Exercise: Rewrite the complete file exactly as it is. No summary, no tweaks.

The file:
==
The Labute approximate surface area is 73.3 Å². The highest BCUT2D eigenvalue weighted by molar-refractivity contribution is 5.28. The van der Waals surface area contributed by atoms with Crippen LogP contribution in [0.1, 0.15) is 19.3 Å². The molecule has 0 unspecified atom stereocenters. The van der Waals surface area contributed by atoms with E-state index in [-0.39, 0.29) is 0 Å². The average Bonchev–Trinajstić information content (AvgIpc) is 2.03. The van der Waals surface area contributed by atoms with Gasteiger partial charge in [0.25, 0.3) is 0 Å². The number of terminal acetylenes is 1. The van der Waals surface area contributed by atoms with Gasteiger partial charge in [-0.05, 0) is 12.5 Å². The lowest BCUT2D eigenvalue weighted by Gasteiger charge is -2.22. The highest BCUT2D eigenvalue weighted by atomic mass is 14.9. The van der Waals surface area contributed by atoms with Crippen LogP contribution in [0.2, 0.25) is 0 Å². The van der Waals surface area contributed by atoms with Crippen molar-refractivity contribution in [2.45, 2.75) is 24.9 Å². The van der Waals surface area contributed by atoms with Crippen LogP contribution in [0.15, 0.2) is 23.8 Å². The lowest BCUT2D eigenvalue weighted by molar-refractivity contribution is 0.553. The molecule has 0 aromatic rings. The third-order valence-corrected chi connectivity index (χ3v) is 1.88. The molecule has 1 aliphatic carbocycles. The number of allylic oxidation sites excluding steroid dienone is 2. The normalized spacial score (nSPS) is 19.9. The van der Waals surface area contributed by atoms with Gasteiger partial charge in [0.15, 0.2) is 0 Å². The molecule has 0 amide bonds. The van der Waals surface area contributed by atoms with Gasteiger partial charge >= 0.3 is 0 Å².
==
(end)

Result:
The Labute approximate surface area is 73.3 Å². The highest BCUT2D eigenvalue weighted by molar-refractivity contribution is 5.28. The van der Waals surface area contributed by atoms with Crippen LogP contribution in [0.1, 0.15) is 19.3 Å². The molecule has 0 unspecified atom stereocenters. The van der Waals surface area contributed by atoms with E-state index in [-0.39, 0.29) is 0 Å². The average Bonchev–Trinajstić information content (AvgIpc) is 2.03. The van der Waals surface area contributed by atoms with Gasteiger partial charge in [0.25, 0.3) is 0 Å². The number of terminal acetylenes is 1. The van der Waals surface area contributed by atoms with Gasteiger partial charge in [-0.05, 0) is 12.5 Å². The lowest BCUT2D eigenvalue weighted by Gasteiger charge is -2.22. The highest BCUT2D eigenvalue weighted by atomic mass is 14.9. The van der Waals surface area contributed by atoms with Crippen LogP contribution in [0.2, 0.25) is 0 Å². The van der Waals surface area contributed by atoms with Crippen molar-refractivity contribution in [2.45, 2.75) is 24.9 Å². The van der Waals surface area contributed by atoms with Crippen LogP contribution in [0.15, 0.2) is 23.8 Å². The lowest BCUT2D eigenvalue weighted by molar-refractivity contribution is 0.553. The molecule has 0 aromatic rings. The third-order valence-corrected chi connectivity index (χ3v) is 1.88. The molecule has 1 aliphatic carbocycles. The number of allylic oxidation sites excluding steroid dienone is 2. The normalized spacial score (nSPS) is 19.9. The van der Waals surface area contributed by atoms with Gasteiger partial charge in [0.15, 0.2) is 0 Å². The molecule has 0 amide bonds. The van der Waals surface area contributed by atoms with Gasteiger partial charge >= 0.3 is 0 Å².